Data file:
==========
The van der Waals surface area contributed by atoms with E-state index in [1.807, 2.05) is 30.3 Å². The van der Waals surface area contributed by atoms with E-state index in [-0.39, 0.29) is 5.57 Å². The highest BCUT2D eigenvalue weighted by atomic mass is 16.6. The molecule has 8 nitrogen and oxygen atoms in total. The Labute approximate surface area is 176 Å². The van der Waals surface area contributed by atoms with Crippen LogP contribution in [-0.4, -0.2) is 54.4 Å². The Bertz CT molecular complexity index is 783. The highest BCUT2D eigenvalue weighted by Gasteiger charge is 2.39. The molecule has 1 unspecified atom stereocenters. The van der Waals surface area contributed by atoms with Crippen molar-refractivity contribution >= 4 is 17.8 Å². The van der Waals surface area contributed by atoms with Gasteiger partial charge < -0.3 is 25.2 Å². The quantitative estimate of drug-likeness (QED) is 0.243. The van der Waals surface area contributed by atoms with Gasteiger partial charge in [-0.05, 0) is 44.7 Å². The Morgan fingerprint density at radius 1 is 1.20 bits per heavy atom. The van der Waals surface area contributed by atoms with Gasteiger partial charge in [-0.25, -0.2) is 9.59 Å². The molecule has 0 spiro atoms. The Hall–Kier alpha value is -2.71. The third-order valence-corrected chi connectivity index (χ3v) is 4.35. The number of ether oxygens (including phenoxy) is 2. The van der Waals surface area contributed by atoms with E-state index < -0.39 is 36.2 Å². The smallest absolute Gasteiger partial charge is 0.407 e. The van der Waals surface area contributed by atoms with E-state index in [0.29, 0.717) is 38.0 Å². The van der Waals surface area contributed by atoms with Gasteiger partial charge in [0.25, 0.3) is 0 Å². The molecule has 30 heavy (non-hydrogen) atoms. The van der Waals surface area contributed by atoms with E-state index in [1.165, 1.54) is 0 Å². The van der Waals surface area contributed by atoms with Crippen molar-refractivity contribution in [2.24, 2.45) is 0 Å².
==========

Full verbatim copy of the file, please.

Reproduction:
The van der Waals surface area contributed by atoms with E-state index in [1.807, 2.05) is 30.3 Å². The van der Waals surface area contributed by atoms with E-state index in [-0.39, 0.29) is 5.57 Å². The highest BCUT2D eigenvalue weighted by atomic mass is 16.6. The molecule has 8 nitrogen and oxygen atoms in total. The Labute approximate surface area is 176 Å². The van der Waals surface area contributed by atoms with Crippen LogP contribution in [-0.4, -0.2) is 54.4 Å². The Bertz CT molecular complexity index is 783. The highest BCUT2D eigenvalue weighted by Gasteiger charge is 2.39. The molecule has 1 unspecified atom stereocenters. The van der Waals surface area contributed by atoms with Crippen molar-refractivity contribution >= 4 is 17.8 Å². The van der Waals surface area contributed by atoms with Gasteiger partial charge < -0.3 is 25.2 Å². The quantitative estimate of drug-likeness (QED) is 0.243. The van der Waals surface area contributed by atoms with Gasteiger partial charge in [-0.05, 0) is 44.7 Å². The Morgan fingerprint density at radius 1 is 1.20 bits per heavy atom. The van der Waals surface area contributed by atoms with Gasteiger partial charge in [-0.25, -0.2) is 9.59 Å². The molecule has 0 spiro atoms. The Hall–Kier alpha value is -2.71. The third-order valence-corrected chi connectivity index (χ3v) is 4.35. The number of ether oxygens (including phenoxy) is 2. The van der Waals surface area contributed by atoms with E-state index < -0.39 is 36.2 Å². The smallest absolute Gasteiger partial charge is 0.407 e. The van der Waals surface area contributed by atoms with E-state index in [0.29, 0.717) is 38.0 Å². The van der Waals surface area contributed by atoms with Gasteiger partial charge in [0.25, 0.3) is 0 Å². The molecule has 30 heavy (non-hydrogen) atoms. The van der Waals surface area contributed by atoms with E-state index in [1.165, 1.54) is 0 Å². The van der Waals surface area contributed by atoms with Crippen molar-refractivity contribution in [2.24, 2.45) is 0 Å².